St Anne Cemetery

  • Country: Alderney, The Channel Islands
  • GPS: 49° 42' 55.08 N, -2° 12' 17.2188 W,
  • Address: 3 Queen Elizabeth II St, St Anne
  • Operational: 01/04/1942 - 01/06/1944

By Caroline Sturdy Colls and Kevin Colls

After the death of a forced, slave or less-than-slave-labourer was registered, in theory, a system was in place whereby ambulance drivers and a one-eyed gravedigger would collect their corpse for burial.1 A cross bearing the name, date of birth and date of death of the deceased was then supposed to be inscribed and erected immediately in one of the island’s official cemeteries. The first of these was an existing cemetery in St Anne. It was positioned just off the high street in the centre of town, adjacent to the parish church.

When British investigators arrived in Alderney immediately after liberation (May 1945), they stated that sixty-five burials of OT workers were evident in St Anne’s cemetery, based on a visual inspection of the site and burial lists.2 At this time the graves were marked with crosses and the names on them were legible.3

Except for one burial in May 1943 and two in June 1944, the burials in St Anne consisted of OT workers who died between April and November 1942; hence, this was the island’s first official labourer cemetery.4 The dates displayed on the crosses in the main burial area indicate that the majority of those buried here died in September, October and November 1942, consistent with reports indicating a high death toll during this period Assuming these dates are accurate and that no further graves exist, it appears that the cemetery at St Anne was used only for a short time.

Further analysis of witness testimony, documents, photographs and the results of the exhumations carried out by the VDK in 1961 coupled with archaeological investigations, suggest that the reality of the burial ‘system’ was quite different than the official procedures suggest. While aesthetically the cemetery appeared to have been reasonably well maintained, when the burials are considered in spatial terms, it is evident that they were not as orderly as they originally appeared. Although some crosses were in chronological order, the majority were not, at least by the time the island was liberated. Some crosses marking similar dates of death were scattered across the graveyard. It seems unlikely that graves would have been positioned in such a scattered fashion – not least because they formed a neat grid by the time the cemetery ceased to function. Therefore, it is likely that either the crosses were not erected immediately after burial and were instead placed on the graves sometime later, or the crosses were erected when the burials took place but were removed before being re-erected at some point during the occupation. This is somewhat corroborated by testimony of OT Frontführer Johann Hoffman who reported that the cemetery of St Anne’s church had no crosses in 1944.5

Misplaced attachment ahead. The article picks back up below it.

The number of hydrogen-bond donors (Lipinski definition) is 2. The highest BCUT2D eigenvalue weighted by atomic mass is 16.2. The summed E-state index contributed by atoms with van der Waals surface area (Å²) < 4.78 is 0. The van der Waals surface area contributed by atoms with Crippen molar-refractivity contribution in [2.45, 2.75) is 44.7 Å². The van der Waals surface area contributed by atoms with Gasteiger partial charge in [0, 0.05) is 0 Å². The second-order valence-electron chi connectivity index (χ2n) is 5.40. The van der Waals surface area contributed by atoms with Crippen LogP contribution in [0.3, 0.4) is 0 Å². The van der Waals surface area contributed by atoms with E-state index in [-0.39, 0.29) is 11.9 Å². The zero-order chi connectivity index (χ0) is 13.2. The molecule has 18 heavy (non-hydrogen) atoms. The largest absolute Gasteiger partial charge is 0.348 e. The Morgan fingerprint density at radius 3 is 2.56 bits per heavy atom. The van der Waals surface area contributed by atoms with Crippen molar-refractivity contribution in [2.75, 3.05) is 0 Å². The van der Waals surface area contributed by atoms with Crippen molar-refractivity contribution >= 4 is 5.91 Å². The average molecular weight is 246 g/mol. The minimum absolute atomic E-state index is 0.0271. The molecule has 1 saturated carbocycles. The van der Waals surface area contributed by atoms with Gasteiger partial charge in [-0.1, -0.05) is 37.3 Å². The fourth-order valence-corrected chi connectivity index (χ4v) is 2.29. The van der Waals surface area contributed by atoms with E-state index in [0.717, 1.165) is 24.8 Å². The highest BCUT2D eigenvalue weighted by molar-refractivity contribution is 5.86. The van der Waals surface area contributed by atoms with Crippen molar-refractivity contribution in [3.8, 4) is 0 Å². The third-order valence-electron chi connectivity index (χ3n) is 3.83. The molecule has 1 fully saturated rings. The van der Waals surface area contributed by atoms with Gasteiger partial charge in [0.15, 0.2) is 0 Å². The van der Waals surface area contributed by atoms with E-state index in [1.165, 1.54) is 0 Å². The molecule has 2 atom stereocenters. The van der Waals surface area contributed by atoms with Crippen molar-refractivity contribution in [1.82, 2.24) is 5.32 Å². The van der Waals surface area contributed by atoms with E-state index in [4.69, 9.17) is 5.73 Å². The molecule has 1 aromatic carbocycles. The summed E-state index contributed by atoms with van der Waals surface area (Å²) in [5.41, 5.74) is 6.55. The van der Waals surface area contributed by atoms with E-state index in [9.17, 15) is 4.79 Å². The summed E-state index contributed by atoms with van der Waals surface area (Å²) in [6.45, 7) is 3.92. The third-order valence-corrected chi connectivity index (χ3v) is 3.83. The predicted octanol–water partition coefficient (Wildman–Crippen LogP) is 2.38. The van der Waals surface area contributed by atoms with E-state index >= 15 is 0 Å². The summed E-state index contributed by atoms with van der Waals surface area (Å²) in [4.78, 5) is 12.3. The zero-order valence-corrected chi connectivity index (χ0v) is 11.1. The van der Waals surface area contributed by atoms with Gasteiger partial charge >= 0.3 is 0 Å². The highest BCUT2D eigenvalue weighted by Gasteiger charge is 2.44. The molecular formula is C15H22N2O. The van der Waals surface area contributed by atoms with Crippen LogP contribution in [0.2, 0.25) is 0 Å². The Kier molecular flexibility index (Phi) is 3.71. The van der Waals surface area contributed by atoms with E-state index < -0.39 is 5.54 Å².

Other tell-tale signs of the chaotic nature of the cemetery can also be found. For example, Ferdnand Lardin had two crosses bearing his name within the cemetery, while there were also rumours that a German Wehrmacht soldier named ‘Minarek’ was buried in ‘a common grave with members of the former Todt Organization’.6

When exhumations were carried out within the cemetery in 1961 by the VDK, only fifty-eight bodies were recovered. Undoubtedly, vagueness about how many bodies were present stemmed from the chaotic nature of the German approaches to burial. In a letter to the IWGC, the VDK wrote:

‘in spite of every effort by our exhumation team, only 58 dead were exhumed from St. Anne Churchyard on the Island of Alderney. That is to say 53 dead from an enclosed plot to the north side of the church and 5 dead from Plot 1, Row E well to the south of the church. In spite of wide-ranging probing at the time of the exhumation of the 58 dead referred to we could fi nd no traces of the 5 [sic] burials which are missing. It cannot be excluded that the missing burials could not be found by over-burial of civilians. We did not, however, wish to interfere with the civilian burials’.7